The only primary school in one of the most remote and backward regions of Chhattisgarh has brightened the future prospects of the Pahadi Korva tribes living here.
It is the region’s first school since India’s independence and, notwithstanding the remote forests and deep rivers surrounding it, the children of Sardi village confess they are happy to come to study every day, come what may.
Located in Kartala block, Korba district of Chhattisgarh, the village is inhabited by the Pahadi Korba tribe who belong to the Particularly Vulnerable Tribal Groups (PVTGs). The latter are a special class of tribal groups classified by the Dhebar Commission in the early 60s due to their especially low development indices when compared to other local tribes.
The Pahadi Korba are mainly dependent on a pre-agricultural system of existence such as gathering of minor forest products, agriculture, and fishing with minimal population growth, and work as daily wage workers in neighbouring villages—some even weave bamboo baskets for a living. With the nearest school located at a distance of 7 km. (even the neighbouring village of Chittabooda has no school), children were forced to cross the surrounding deep forest and the wide Chuiyya river to reach the Madanpur school on a daily basis. Because of the extreme long distances and the endurance levels needed to cross the wide river, most children opted to stay at home instead.
In the monsoons, the river swells to twice its usual size, and children yet again stay back in large numbers rather than venturing out to go to school.
Set up in 2014, the school has generated much interest among the 21 tribal families currently living here, despite the fact that it continues to operate out of a hut made up of bricks and a thatched roof.
Alma Baig, a teacher with the Gair Awasi Prarthamik Shala – simply translated to ‘No Building Primary School’ – says that she makes it a point to see that the families regularly send their children to school, even after two years.
“When the school was initially set up, some families refused to send their children, as many tribals who work as daily-wage-labourers believed that their kids were better off working with them and earning money rather than going to school. I used to visit their homes five times a week to persuade them to send their children to study. We do have 22 students (4 boys and 18 girls) now, between the ages of 6-10 years. But, I still visit their homes to see that they don’t forget their promise,” says Alma. She is a graduate herself, and stays in the neighbouring village of Baghdari Dard, 2 km. away.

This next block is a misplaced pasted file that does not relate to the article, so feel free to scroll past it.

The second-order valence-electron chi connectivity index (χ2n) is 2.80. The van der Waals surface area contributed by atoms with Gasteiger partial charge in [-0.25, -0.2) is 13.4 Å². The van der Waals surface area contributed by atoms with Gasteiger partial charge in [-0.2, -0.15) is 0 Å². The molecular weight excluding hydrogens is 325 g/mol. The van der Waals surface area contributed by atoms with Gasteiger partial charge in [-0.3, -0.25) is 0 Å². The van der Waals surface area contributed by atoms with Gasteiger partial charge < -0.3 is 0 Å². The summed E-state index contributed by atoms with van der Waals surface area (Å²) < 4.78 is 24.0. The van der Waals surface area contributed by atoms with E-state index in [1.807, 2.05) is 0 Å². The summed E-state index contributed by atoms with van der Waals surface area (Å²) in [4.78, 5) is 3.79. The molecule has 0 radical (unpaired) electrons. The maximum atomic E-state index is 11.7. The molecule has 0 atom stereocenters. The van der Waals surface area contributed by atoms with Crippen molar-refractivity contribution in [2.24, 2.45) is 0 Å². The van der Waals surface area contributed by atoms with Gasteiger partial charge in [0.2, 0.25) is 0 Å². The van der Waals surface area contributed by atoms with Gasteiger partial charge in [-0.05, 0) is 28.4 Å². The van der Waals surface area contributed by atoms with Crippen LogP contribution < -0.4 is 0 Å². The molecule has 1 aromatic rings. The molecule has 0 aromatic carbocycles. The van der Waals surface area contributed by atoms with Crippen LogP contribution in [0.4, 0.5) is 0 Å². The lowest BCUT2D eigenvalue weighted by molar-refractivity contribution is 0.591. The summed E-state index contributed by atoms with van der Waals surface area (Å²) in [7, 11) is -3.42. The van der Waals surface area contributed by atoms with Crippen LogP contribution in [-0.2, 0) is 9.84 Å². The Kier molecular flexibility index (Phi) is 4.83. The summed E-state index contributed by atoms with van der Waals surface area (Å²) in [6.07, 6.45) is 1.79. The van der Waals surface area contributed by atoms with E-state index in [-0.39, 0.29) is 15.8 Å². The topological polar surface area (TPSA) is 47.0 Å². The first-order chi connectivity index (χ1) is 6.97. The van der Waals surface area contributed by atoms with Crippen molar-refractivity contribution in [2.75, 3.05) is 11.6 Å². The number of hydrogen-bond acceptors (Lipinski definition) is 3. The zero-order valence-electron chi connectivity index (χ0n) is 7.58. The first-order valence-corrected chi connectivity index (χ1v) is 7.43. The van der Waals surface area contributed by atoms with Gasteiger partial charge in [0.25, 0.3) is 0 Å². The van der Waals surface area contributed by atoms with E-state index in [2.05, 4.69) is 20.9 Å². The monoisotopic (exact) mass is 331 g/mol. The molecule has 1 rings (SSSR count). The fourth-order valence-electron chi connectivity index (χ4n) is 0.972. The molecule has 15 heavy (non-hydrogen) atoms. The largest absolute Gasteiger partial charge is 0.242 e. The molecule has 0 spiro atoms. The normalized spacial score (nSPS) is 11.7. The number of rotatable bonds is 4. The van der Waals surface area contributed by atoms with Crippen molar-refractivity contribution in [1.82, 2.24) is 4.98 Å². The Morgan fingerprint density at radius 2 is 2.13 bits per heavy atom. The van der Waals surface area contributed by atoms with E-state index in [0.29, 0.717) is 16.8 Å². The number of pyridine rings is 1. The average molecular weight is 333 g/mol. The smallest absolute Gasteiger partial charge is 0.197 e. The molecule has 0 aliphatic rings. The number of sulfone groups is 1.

Alma states that she finds her current task to be more fulfilling than a 9-5 regular desk job. “There are very few opportunities for tribals, and having a school in such a remote area definitely helps. I want the villagers to realize this and make full use of this opportunity,” she says. She adds that the children look forward to school everyday, and she too avoids taking a day off, unless necessary. The school is among the many successful initiatives of CRY-supported project Gram Mitra Samaj Seva Sansthan in the region.
It came into fruition after at least five years of constant struggle and follow-ups with the government.
The organisation has been successful in getting the state to establish a school, as there were no primary schools here. They started building a perspective of the community regarding the provisions provided in the RTE Act of 2009. The community submitted an application to the education department and the collector, demanding a primary school.
“With concerted follow-ups over the years, in early 2014, a school with two primary teachers was finally started. The school was conducted under the shade of a tree. It was only this year that the community built a temporary place to run it. The community has discussed the issue with the forest department. They have agreed to provide a regular space for the school,” says Dinesh Kakkoth, Associate General Manager (West), CRY.
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